We saw this beautiful brown pelican in his mating colors on the Elkhorn Slough during a Elkhorn Slough Safari Nature Tour. It was great fun to see lots of sea otters, harbor seals, sea lions, hundreds of birds, and to learn about their life cycles.
I took this shot last weekend in Yosemite National Park at Tunnel View. El Capitan is on the left, Half Dome in the back, and you can probably make out Bridalveil Fall as a very faint streak in the dark side on the right. At this time of the year most waterfalls look a bit geriatric in Yosemite, but Bridalveil Fall’s stream was still going quite strong.
Last Saturday we went to Santa Cruz to shoot at the Natural Bridge State Beach and were rewarded with a great sunset, as well as great many pelicans, who traveled in large groups along the shore. This group was the largest we saw and it passed us at exactly the right time.
This is my view from Zabriskie Point in Death Valley. Death Valley has such a high variety of landscape forms and such extreme conditions that it offers both, a great palette for photographers, and a sense of rarity and outlandishness that quite a few people, bands, philosophers, and movie makers seem to look for. Check out Zabriskie Point’s Wikipedia site :).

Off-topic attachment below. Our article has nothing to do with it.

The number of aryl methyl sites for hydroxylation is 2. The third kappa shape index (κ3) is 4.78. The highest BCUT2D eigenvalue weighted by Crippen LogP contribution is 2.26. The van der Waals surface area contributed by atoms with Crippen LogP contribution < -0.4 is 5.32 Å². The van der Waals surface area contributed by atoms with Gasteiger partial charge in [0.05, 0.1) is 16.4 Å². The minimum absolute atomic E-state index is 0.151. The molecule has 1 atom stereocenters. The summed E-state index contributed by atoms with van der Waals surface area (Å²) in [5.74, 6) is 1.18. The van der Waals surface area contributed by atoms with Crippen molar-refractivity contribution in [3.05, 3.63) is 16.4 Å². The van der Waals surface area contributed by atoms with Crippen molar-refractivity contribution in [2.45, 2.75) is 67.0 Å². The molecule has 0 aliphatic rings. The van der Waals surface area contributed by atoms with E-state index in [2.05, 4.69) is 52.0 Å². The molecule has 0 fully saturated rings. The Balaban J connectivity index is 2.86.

After Red Rock Canyon State Park we made our way into Death Valley. This exposure was taken close to the Golden Canyon in Badwater Basin, which, at its lowest point, is about 85 meters below sea level, and it is both the lowest and hottest spot in the States. At Furnace Creek we experienced 110 °F/43 °C at noon, and even at night standing outside felt like having a hair dryer blow into our faces. People have adapted to this by putting water fountains everywhere and by advising visitors to drink about one liter per hour, as well as to eat a lot of salty things. It is an amazing place to visit, but I would not want to live there permanently.